The NASCAR Hall of Fame will induct the five members of its inaugural class May 23. Leading up to the hall’s induction ceremony, SPEEDtv.com is profiling the first five racing legends chosen for this unique honor.
Junior Johnson’s introduction to racing came at the invitation of his brother, L.P., who walked onto the family farmland on a summer day in 1949 and offered his younger brother a chance to drive a race car he had obtained.
The race was to be held at nearby North Wilkesboro Speedway, and L.P. determined that Junior, having shown his driving talents on moonshine runs, was the best guy to drive it.
“It seemed like a lot more fun that plowing, so I agreed,” Johnson said. It was that simple.
He finished second. The die was cast.
“I had hauled moonshine pretty much since I was about 15,” Johnson said. “I was very talented with a car compared to most of the guys I grew up with. I had probably more nerve than they had.
“That sort of set the stage for me starting to get into it. Now and then, somebody would call me and want me to go drive their race car for them. I did that for a few years and kept working my way up. The first thing you know, I was in it full-time.”
Johnson said moonshine running was a perfect introductory course for racing.
“It was almost like, ‘I’ve done been to this school,’ ” he said. “Now I’m getting a refresher class. I think I was as good the first time I sat down in a race car as the day I quit driving.”
In 1951, Johnson drove in what would become the Cup series for the first time. He traveled to Darlington (S.C.) Raceway for the second Southern 500, accompanying his friend, driver Gwyn Staley. The race was unusually hot, and Staley decided he needed a relief driver during the event. Johnson jumped in the car.
Since it was a relief appearance, it didn’t count as an official start for Johnson. His first official start came two years later, also in the Southern 500. He finished 38th.
Before he stopped driving, in 1966 (at the age of only 35), he had made a name for himself across the country and cracked victory lanes at many NASCAR speedways. One thing he didn’t do – win a driving championship. He raced to win races, not gather points.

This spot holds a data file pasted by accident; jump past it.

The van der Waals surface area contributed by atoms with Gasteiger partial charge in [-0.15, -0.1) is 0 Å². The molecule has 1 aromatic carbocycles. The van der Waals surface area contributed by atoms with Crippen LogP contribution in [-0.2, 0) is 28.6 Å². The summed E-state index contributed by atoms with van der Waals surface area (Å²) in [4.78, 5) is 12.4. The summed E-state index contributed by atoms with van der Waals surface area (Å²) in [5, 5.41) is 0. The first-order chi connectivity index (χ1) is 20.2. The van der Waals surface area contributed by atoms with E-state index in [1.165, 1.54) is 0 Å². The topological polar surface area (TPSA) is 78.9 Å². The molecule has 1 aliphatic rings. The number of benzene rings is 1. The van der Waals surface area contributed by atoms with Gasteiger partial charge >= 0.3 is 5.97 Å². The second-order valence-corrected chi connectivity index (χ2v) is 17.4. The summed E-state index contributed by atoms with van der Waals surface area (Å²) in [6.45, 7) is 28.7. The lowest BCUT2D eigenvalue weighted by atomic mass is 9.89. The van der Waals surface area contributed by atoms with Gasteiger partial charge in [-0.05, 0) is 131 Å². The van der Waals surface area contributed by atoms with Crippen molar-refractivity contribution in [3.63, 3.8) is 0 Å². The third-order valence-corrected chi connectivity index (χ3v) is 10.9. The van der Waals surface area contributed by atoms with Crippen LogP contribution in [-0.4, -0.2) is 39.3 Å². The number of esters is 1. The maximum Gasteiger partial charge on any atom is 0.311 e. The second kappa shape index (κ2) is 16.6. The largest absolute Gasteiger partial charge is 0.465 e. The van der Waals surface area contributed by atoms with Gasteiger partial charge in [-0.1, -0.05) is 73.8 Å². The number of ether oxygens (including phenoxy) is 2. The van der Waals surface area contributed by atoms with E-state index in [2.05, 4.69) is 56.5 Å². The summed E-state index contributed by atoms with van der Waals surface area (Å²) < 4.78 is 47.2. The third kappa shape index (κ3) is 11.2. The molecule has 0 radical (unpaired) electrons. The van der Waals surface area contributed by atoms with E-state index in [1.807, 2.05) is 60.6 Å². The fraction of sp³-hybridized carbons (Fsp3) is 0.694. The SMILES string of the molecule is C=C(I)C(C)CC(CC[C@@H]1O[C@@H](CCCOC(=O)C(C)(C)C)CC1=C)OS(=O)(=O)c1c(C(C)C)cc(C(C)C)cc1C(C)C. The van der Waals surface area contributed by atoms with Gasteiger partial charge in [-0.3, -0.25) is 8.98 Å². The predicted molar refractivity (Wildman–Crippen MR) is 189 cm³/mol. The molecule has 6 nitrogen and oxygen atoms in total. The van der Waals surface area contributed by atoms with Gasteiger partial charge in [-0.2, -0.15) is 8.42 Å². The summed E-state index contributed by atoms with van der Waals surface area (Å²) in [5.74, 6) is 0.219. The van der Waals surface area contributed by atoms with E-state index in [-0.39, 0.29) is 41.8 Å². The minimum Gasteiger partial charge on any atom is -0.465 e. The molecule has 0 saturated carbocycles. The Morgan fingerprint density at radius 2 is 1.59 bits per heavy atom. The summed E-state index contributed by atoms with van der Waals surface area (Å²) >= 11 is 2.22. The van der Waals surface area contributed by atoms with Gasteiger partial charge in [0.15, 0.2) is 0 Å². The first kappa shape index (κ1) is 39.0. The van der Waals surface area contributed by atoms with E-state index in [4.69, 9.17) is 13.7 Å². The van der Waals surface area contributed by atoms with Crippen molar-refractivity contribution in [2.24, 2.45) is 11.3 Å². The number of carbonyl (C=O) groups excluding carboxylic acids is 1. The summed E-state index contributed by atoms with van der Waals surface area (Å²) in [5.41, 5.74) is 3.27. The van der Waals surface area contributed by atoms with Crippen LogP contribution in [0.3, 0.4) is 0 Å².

His best season probably was 1963, when he won seven times driving Ray Fox-built Chevrolets. In 33 races, he started on the front row 17 times. It was a season in which Ford Motor Co. chased Johnson and his Chevrolets with little success.
“That season was so spectacular,” said Bobby Allison, who raced against Johnson and later drove Johnson’s cars. “That Ray Fox Chevrolet was so fast that even in the races he didn’t win he made the fans jump up and down quite a bit.”
If the car wasn’t right, Johnson wasn’t happy.
“There’s a story about Junior running with Fox in 1963 at a short track somewhere, maybe Chattanooga,” NASCAR historian Buz McKim said. “He brought the car in the pits and it was running bad, and he told Ray that if the car wasn’t better after the pit stop that he was going to roll it in three laps. Ray went under the hood and started messing with it, and Junior went back out.
“He came around and held up one finger. Then the next lap he held up two fingers. Then he held up three fingers, and in the first turn he hung the rear end out over the bank and rolled the car out into the field. Then he came walking back to the pits and said, ‘I told you.’ ”
Johnny Allen, who ran against Johnson at many of the short dirt tracks that populated the series in the 1950s and 1960s, said Johnson had “tremendous car control. The tracks were rough, and you raced with little, skinny tires. You had to drive it to the edge and a little bit over to do anything.
“Junior was just wide open. If it lasted, he usually won. But a lot of times the cars couldn’t take the beating. It was pretty much stock stuff back then, and cars couldn’t take the tracks. There were ruts and holes everywhere. But Junior was wide open or stop.”
WEDNESDAY: Inventing The Draft
Mike Hembree is NASCAR Editor for SPEEDtv.com and has been covering motorsports for 28 years. He has written several books on NASCAR, including "NASCAR: The Definitive History of America's Sport" and "Then Tony Said To Junior: The Best NASCAR Stories Ever Told". He is a six-time winner of the National Motorsports Press Association Writer of the Year Award.
The NASCAR Hall of Fame Grand Opening is set for May 11, 2010. Outdoor Opening Ceremonies are May 11th from 9 to 10 am ET free of charge, open to the public. Outdoor festivities including driver appearances and concerts May 11th from 10 am until 8 pm ET open to the public, free of charge. Tickets to enter the NASCAR Hall of Fame are on sale now at www.NASCARHall.com or by calling 877-231-2010. The countdown to the NASCAR Hall of Fame is on! Visit www.NASCARHall.com/50days for daily updates about the NASCAR Hall of Fame.